Neil Humphreys: Project Restart has to be an exercise in humility
As Covid-19 and race protests dominate, football needs to avoid histrionics
The English Premier League finds itself in unchartered territory. It must be humble.
Ordinarily, English football and humility go together like Kyle Walker and a coronavirus lockdown. They are uneasy bedfellows.
The EPL does bombastic. The EPL is the world's greatest league, according to the EPL. There's no time for losers, or subtlety, inside the inflated bubble.
It's bigger. It's better. And it's back. Or at least, it will be if the second wave doesn't strike the British Isles with the same deadly magnitude as the first.
Thanks to the terms dictated in those expensive TV contracts, the EPL needs to be the centre of attention at a time when it should be anything but.
Currently, our TV screens are a dispiriting mix of pandemic graphs and protesters lying on their stomachs in America's angriest cities.
At some point, these harrowing images must morph into Sadio Mane losing a fullback or Sergio Aguero slipping one into the bottom corner.
The EPL has to make that transition sensitively and modestly or risk a PR disaster.
Let's not kid ourselves here. The six-week overdose of 92 EPL fixtures, supposedly stretching across every day of the week and in every available time-slot, primarily feeds the financial beast.
Whatever football's healing qualities may be, if the sums involved merely equalled the Scottish Premiership, then the EPL season would've been similarly cancelled.
But they do not. So a sterile cocoon has been hastily constructed around every EPL club to project an image of safety and responsibility.
In a jarring example of haves and have-nots, EPL clubs have already carried out more Covid-19 tests than the whole of the UK managed in the first fortnight of the outbreak.
The elitism at work was already awkward. Now it feels distinctly uncomfortable.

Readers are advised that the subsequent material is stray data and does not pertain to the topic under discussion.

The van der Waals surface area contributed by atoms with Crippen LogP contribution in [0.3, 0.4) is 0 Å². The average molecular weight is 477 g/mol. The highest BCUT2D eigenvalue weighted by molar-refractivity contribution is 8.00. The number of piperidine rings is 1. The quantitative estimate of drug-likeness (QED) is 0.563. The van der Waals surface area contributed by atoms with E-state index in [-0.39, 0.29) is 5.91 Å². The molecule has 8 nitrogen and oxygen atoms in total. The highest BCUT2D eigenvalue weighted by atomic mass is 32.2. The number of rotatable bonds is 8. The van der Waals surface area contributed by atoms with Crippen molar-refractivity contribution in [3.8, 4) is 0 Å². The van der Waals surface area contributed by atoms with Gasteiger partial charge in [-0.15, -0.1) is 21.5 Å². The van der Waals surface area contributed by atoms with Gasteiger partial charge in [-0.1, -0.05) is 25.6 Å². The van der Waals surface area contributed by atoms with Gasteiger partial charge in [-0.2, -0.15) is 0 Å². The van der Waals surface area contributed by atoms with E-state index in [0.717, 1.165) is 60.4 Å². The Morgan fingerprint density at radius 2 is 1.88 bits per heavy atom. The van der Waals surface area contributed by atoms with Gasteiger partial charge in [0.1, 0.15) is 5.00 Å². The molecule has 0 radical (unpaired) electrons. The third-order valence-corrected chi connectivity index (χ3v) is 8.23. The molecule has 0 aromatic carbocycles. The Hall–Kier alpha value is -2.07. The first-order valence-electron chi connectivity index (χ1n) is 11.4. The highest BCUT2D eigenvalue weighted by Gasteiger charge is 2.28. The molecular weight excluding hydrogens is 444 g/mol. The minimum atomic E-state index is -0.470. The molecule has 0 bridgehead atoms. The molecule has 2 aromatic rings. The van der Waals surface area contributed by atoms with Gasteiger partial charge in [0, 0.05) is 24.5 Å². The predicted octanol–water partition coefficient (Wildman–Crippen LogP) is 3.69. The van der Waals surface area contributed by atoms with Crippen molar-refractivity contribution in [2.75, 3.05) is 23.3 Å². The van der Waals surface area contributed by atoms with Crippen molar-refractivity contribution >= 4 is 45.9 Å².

As statistics show that people from disadvantaged communities are more likely to die from Covid-19, EPL clubs release photos of happy footballers training.
As protesters drop a knee and demand racial equality, the EPL's privileged status seems a tad distasteful.
The EPL's giddy preparations looked out of place before. Since the killing of George Floyd, they belong in a parallel universe.
Project Restart can hardly be blamed for the global outrage following the death of an African-American any more than it's responsible for the lockdown apprehension in the UK.
But the EPL must now co-exist in a fragile, frightened environment that may not be quite as keen on multi-millionaires chasing a ball around an empty stadium, mostly to appease TV companies and billionaires in boardrooms.
Gary Lineker, a useful barometer for the general EPL mood, recently tweeted his excitement that football was coming back. He wasn't alone in his enthusiasm.
Now, he's tweeting almost exclusively about the Black Lives Matter protests. He isn't alone in his horror.
If a prominent pundit tweeted "it's coming back, football's coming back," today, he'd face criticism for being insensitive and selfish. Lineker tweeted those words a week ago.
That's how fast things are moving.
Training photos no longer resonate, unless they display the solemn image of Liverpool or Chelsea footballers taking a knee in support of Black Lives Matter.
That's how fast things are moving.
In the meantime, the EPL must also reconcile with the inconvenient finds of a Daily Mirror survey, which revealed that fans are divided on football's return.
Among the 14,000 fans surveyed across England and Wales, 47.7 per cent were eager for the EPL to resume. But 48 per cent did not believe the season should continue. The rest were unsure.
Considering Project Restart's swift progress, 48 per cent is a remarkable figure. Or maybe it isn't. Those supporters also live in a country with one of the highest death tolls. A second wave concerns more people than a second chance to finish the season.
As the June 17 start date creeps closer, the crammed fixture list feels less like a morale boost and more like a commercial obligation that just needs to be done and dusted with minimal fuss.
The EPL has to acknowledge this and dress down for the occasion.
Like a celebrity shunning make-up for an empathetic Zoom clip, Project Restart is now an exercise in humility. No fireworks. No histrionics. Just get it done, quickly and quietly.
A pandemic and Floyd's killing have inadvertently conspired to highlight the inherent socio-economic differences that divide us. This is our new reality.
The last thing the EPL wants to do is detach itself from that new reality.